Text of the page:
By Kris Atienza
BU News Service
It is no secret that the DC Extended Universe has been struggling. The “Justice League” plays a huge role in deciding the fate of DC and its characters that many, including myself, love dearly. So did Zack Snyder’s “Justice League” step up to the plate?
Yes, it did. While far from perfect, “Justice League” has a better beginning for DC’s superheroes than “Batman vs Superman: Dawn of Justice.”
The film picks up some point after the events in “Dawn of Justice.” The world is still in shock and mourning after the loss of Superman (Henry Cavill). Other than Diana Prince/Wonder Woman (Gal Gadot) and Bruce Wayne/Batman (Ben Affleck), the world seems to be without heroes or hope for things to get better.
This isn’t a film in which you get to see fully developed heroes coming together to save the world. As indicated by the end of “Dawn of Justice,” Bruce is trying to get a team together to help protect the world from an impending, otherworldly threat.
We are stuck following Bruce’s attempts before the big fight, but the introduction to other members of what will become the Justice League is an interesting approach. It was decently balanced enough to give some insight to the important parts of these new characters, but still effectively left you hungry for more.
Jason Momoa as Arthur Curry/Aquaman was a casting decision that I love almost as strongly as the decision to pick Gadot. Arthur has not had a good reputation compared to his teammates. Momoa brings a new twist to one of the under appreciated heroes in DC Comics. He leaves us with the most questions about his past, but only due to Aquaman’s solo film being released next year.
Out of the characters, Barry Allen/The Flash (Ezra Miller) left a lot more to be desired. From my knowledge of the character in the comics and animated movies, I expected a bit more out of him. Barry is the clumsiest of the new kids and barely seems like a hero. He’s got the humor required to be the Flash, but not enough of the brains for Barry.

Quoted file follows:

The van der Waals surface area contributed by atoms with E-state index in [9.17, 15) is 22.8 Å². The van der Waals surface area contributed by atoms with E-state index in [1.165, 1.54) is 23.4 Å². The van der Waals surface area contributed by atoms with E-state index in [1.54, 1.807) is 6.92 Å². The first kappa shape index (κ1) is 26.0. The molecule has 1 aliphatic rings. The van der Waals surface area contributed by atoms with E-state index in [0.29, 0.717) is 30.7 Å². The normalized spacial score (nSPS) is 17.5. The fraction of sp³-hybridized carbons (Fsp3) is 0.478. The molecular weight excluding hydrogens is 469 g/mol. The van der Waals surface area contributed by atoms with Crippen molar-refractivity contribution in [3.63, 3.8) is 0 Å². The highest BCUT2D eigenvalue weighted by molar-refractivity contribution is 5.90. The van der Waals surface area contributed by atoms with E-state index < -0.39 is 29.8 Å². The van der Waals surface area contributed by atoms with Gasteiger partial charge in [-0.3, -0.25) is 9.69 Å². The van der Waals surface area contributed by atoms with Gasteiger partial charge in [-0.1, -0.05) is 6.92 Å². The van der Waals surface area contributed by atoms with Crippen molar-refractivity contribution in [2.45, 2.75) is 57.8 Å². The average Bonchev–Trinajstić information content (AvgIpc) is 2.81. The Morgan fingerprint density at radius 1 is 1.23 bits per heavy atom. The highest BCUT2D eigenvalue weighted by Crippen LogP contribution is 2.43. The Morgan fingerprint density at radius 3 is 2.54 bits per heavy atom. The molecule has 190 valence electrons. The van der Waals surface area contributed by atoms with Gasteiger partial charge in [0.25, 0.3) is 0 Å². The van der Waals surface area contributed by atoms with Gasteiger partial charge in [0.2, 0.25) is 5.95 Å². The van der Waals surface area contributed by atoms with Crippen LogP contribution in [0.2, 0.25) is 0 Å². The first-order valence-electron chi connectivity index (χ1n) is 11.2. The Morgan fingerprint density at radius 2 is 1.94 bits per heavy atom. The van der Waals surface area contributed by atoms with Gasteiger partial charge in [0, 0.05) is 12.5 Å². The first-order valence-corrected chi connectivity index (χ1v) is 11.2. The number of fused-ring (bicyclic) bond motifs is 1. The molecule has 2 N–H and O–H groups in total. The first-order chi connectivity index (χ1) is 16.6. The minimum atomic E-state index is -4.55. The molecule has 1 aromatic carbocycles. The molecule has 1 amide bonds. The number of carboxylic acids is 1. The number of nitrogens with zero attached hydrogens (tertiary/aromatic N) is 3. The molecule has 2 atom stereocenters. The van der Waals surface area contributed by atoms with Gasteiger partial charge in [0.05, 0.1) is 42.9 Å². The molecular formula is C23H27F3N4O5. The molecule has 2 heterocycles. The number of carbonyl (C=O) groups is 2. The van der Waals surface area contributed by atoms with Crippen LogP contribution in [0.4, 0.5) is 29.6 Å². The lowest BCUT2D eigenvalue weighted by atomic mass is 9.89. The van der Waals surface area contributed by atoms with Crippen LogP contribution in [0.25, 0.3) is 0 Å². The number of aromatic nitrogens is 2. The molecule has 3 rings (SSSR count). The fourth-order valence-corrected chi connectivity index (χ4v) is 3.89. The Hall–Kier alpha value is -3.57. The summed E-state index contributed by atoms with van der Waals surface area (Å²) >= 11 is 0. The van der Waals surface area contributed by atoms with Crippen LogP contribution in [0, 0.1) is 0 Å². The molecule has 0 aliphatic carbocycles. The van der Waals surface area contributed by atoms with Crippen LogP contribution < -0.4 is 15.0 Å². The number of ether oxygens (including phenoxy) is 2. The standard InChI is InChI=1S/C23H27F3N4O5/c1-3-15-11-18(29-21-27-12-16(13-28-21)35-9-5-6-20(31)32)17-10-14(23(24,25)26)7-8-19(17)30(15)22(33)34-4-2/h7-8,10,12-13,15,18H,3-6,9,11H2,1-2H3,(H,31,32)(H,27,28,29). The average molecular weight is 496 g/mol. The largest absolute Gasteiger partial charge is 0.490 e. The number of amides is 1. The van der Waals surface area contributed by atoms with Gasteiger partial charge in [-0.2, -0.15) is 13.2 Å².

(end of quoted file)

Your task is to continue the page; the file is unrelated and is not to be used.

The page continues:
If you grew up watching the animated series, you probably didn’t associate Victor Stone/Cyborg (Ray Fisher) with the Justice League. He was a Teen Titan. Was replacing Hal Jordan/Green Lantern with Cyborg—following DC’s New 52 portrayal of the team as a founder of the league—worth it?
Undoubtedly, yes. Though it was certainly a risk with a relatively unknown actor, “Justice League” gave some depth to a character some people loved while simultaneously not knowing much of where he came from. While his one moment of fan-service is highly appreciated, I left wanting to see more from him in the future.
The movie really flows once the squad is assembled. It would have been nice to see more of the individual heroes, but what we see makes sense within the time frame of the movie’s events.
The end of the big fight is the low point of the film, but that’s because the best parts lies within the league’s interactions. This is not only where the humor is, but also what makes the team so endearing.
In the end, “Justice League” gives these characters a chance they desperately needed.
This was the right step for DC’s cinematic universe. This is no Marvel movie and it is not “Wonder Woman 2.” This film seems to be the real beginning for this universe and it should be treated as its own entity. It’s not overly dark or serious. It’s got the right amount of humor and a lot of potential here for future storylines. The cast does a decent job doing justice to the comic books from which the characters originated.